CLHIA withdraws Guideline G19

By Andrea Lubeck | May 31 2019 02:30PM

Stephen Frank | Photo: Réjean Meloche

The Canadian Life and Health Insurance Association has announced the withdrawal of Guideline G19 on advisor compensation for group benefits and group retirement services. The guideline's withdrawal is effective today.

Still in favour of market transparency

"Following extensive discussions with market players, including advisors and their associations, and careful consideration of what we heard, we have decided to withdraw this industry guideline," said Stephen Frank, CLHIA's President and CEO in a statement. "Our industry is still strongly in favour of market transparency and plans to work closely with regulators and other stakeholders on these matters going forward."

The CLHIA says that as a result of the withdrawal, “measures related to group retirement services sales that were to begin for new contracts on July 1, 2019, and annual disclosure for existing contracts on January 1, 2020 will not proceed.”

Will not proceed

In addition, disclosure measures for group benefits sales, which were to begin on January 1, 2020 for new contracts and January 1, 2021 for existing contracts, will not proceed.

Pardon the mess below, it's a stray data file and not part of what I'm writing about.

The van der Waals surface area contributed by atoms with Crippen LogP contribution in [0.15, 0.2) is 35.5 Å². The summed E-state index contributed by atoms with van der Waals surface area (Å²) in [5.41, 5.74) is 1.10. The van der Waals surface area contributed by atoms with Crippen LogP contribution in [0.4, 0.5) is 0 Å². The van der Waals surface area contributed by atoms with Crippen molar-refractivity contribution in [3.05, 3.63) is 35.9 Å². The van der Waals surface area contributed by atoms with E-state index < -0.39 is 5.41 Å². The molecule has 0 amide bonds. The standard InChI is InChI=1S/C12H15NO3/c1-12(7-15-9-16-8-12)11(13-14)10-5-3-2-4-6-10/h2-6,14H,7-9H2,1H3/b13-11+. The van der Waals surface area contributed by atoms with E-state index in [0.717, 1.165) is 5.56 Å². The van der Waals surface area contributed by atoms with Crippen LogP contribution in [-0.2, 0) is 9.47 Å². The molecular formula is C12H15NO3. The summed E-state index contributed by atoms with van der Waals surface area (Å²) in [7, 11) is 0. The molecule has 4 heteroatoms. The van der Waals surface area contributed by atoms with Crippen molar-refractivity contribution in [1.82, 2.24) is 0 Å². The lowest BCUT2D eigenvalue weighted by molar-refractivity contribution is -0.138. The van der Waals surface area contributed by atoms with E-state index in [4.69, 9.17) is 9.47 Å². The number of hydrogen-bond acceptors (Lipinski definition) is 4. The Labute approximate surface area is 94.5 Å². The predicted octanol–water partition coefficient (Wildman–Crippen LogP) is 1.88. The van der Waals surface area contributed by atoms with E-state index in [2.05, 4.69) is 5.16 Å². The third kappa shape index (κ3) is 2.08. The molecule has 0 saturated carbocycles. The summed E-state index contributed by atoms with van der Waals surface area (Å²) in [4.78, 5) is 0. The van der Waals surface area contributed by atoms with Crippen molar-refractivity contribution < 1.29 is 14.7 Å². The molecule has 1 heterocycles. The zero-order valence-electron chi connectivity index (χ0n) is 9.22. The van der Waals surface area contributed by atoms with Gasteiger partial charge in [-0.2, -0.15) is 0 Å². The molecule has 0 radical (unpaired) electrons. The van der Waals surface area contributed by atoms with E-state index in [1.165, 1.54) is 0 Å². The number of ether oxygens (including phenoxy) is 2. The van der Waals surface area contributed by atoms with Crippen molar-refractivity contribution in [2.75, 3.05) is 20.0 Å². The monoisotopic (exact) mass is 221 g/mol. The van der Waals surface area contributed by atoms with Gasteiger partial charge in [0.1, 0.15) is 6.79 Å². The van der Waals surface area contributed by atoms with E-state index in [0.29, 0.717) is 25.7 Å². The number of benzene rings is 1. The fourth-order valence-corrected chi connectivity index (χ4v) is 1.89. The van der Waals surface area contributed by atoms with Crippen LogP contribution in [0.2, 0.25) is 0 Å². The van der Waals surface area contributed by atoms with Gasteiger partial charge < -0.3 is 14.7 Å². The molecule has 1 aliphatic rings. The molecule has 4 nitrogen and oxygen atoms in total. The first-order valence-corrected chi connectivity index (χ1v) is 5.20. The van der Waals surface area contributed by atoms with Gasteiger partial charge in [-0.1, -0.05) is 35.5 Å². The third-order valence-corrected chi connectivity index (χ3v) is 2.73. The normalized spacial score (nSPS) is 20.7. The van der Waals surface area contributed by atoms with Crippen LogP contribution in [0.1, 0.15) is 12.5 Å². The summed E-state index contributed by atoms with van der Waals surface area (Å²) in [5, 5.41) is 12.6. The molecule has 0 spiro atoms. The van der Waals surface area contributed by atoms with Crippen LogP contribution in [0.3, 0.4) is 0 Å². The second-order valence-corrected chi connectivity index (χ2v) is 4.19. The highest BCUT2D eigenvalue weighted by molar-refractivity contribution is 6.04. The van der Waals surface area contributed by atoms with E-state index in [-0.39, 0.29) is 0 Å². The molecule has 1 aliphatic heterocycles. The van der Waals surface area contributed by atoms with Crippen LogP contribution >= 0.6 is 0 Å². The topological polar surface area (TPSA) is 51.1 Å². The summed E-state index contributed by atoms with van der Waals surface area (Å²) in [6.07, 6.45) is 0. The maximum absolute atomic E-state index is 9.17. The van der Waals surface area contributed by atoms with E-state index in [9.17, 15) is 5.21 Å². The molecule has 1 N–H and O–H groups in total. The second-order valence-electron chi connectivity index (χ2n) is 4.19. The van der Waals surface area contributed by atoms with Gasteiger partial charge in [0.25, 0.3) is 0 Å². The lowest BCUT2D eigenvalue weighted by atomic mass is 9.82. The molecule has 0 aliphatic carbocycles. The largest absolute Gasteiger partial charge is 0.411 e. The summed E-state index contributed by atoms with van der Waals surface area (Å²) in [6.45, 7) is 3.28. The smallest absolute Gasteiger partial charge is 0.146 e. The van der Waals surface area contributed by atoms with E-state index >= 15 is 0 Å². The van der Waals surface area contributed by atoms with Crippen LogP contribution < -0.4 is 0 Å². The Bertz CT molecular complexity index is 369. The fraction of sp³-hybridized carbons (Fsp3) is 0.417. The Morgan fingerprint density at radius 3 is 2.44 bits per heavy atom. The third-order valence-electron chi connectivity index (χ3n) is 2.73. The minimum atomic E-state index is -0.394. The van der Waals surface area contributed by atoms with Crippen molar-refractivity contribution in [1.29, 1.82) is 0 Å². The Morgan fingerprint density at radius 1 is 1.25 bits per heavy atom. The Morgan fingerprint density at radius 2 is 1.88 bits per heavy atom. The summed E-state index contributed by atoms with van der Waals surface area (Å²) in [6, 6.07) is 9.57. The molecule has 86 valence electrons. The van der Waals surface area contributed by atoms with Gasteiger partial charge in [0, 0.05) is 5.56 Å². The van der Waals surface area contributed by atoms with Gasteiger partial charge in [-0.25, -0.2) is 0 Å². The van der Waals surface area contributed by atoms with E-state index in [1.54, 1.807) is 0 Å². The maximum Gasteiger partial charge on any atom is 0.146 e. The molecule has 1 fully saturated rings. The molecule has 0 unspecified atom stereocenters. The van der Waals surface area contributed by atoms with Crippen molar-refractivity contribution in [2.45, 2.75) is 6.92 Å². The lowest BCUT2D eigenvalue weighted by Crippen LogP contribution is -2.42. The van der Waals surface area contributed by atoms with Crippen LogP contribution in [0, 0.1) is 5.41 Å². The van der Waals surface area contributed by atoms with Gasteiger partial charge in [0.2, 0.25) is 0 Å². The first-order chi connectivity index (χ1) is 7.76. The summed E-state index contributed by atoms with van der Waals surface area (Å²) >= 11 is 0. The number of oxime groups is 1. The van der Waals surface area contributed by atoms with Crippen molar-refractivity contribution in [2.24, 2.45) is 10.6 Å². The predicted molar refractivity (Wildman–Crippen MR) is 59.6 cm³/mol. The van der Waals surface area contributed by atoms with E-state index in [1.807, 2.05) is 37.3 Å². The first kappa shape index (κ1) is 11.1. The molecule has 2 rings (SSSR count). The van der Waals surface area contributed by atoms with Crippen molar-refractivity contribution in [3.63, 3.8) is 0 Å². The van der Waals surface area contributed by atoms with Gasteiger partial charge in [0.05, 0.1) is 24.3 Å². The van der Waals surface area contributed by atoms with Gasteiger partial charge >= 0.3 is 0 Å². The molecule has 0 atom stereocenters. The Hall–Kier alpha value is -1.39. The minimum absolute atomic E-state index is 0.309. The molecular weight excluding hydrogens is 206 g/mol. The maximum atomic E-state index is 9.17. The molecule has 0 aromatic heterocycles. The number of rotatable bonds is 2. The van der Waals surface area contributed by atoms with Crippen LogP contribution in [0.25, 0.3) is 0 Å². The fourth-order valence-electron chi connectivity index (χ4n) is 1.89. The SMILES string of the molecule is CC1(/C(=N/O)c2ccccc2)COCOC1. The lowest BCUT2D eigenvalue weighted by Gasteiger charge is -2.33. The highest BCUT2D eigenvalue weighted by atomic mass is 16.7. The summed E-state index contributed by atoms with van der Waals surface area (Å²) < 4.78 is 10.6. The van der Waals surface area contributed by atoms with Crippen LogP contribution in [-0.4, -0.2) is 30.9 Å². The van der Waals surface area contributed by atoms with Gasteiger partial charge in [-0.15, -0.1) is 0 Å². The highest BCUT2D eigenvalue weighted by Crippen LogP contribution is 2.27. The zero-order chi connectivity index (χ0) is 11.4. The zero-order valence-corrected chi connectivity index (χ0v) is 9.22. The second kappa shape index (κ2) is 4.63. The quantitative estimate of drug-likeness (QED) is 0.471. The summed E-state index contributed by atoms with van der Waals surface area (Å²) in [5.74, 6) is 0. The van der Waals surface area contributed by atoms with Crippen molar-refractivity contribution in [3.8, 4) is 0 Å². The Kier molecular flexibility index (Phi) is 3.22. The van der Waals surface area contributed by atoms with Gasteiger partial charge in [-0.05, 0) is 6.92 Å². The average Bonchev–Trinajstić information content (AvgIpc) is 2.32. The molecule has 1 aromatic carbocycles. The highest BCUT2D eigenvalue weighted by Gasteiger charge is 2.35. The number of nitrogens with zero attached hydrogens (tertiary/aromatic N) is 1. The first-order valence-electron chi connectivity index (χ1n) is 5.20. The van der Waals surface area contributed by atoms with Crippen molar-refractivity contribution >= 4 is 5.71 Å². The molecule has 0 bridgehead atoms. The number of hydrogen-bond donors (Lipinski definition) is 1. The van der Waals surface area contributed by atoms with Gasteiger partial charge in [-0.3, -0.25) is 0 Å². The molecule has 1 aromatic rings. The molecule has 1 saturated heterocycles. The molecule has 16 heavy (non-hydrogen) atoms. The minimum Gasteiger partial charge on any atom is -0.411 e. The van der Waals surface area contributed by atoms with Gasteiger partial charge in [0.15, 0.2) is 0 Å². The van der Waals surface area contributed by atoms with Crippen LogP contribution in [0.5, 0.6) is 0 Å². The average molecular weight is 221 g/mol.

The CLHIA underlined that its member companies remain committed to disclosure. “We value the role advisors play in the life and health insurance marketplace. The participation of advisors and their associations is key to the successful development and implementation of conflict of interest management practices for group products and services.”

Since it was introduced, G-19 has raised a great deal of concern among group advisors. Earlier this month, Stephen Frank told the Insurance Journal that the guideline had been misunderstood.

The right decision

Mike McCLenahan, president of the Third Party Administrators Association of Canada (TPAAC) and a member of a group that opposed the guideline, applauded the CLHIA for the move. “We feel it’s the right decision. It’s important that the industry does not see this as moving away from transparency or the topic of disclosure. We just felt like it’s not CLHIA’s responsibility to enforce it.”

He added that for now the group will take time to cool off. “Whatever the next steps look like, we see collaboration and co-creation with the CLHIA and regulators. There is a desire to still try and develop an industry approach to this.”

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